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How about that financial reform. Yah, right.

By Dian Vujovich

Something that’s surfaced over the last couple of years— thanks to our continuing multi-level financial crisis and the 24/7/365/60-second reporting available on everything TV to tweets— is that it’s brought into focus what a corrupt bunch of self-serving greedy liars and finger-pointing blamers those in the various financial arenas seem to be. (Too much sugar-coating?)

While that dark side of our nature, where greed trumps truth, is nothing new as our bad has been easily swept—and kept—under the carpet until the 24-hour television, personal computers, mobile phones and electronic trading came along.

I’m someone who thought that the Glass-Steagall Act should never have been repealed; derivatives should have been regulated a decade ago; banks and financial institutions can be big enough to fail; prices, be they on real estate, stocks, gold, or oil don’t go up forever; market corrections are to be expected; the “investor” talking heads TV reporters refer to daily don’t represent the actions of the little guy or gal but rather what institutions are doing; and that there’s a fat chance any significant changes are going to come out of the financial reform bill Obama is supposed to sign by July 4.

Two reasons for my fat chance of good financial laws coming into play? Money and lobbyists.

A Washington Post business story today, June 4, 2010 reported: ” According to a new study, “More than 1,400 former members of Congress, Capitol Hill staffers or federal employees registered as lobbyists on behalf of the financial services sector since the start of 2009…”

Read the full story at: http://tinyurl.com/39pflb4

And another, this one from an AP piece at Forbes.com: “The American Bankers Association spent $1.8 million lobbying the federal government in the first quarter on sweeping legislation to overhaul financial regulation and an array of other issues, according to a disclosure report….”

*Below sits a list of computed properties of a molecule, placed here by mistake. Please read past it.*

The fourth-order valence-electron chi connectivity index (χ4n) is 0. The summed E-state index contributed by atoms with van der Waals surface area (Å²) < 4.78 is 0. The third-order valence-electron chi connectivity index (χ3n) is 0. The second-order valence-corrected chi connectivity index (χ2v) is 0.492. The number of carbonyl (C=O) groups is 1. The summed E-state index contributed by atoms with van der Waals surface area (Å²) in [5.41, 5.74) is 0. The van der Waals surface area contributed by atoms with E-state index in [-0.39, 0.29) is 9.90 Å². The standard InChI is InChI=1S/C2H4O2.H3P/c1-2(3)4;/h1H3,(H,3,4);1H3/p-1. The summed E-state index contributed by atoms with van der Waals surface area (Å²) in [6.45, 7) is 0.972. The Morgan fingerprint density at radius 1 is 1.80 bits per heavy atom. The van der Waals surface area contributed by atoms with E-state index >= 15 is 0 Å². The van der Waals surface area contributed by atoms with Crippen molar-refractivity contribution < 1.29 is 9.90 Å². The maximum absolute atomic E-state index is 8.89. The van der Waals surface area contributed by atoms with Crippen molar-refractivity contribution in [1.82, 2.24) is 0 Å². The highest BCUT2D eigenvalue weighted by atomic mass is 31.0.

“The banking industry’s biggest trade group lobbied Congress and federal agencies on the financial overhaul legislation as well as accounting rules, new requirements for credit card issuers, small business lending, bankruptcy legislation, insurance, retirement savings and taxes. In addition to the House and Senate, the bankers’ group also had lobbying contacts with the Treasury Department, the Federal Reserve, the Securities and Exchange Commission, and the White House, according to a disclosure form filed April 20 with the Senate’s public records office…”

Full story at: http://tinyurl.com/339chqz

You don’t have to be a college graduate to realize all the lobbying going on has more to do with allowing those in the financial arena the right to continue to create products and investment schemes that are risky, laden with fees, and full of loopholes than it does in creating solid financial reform and change.

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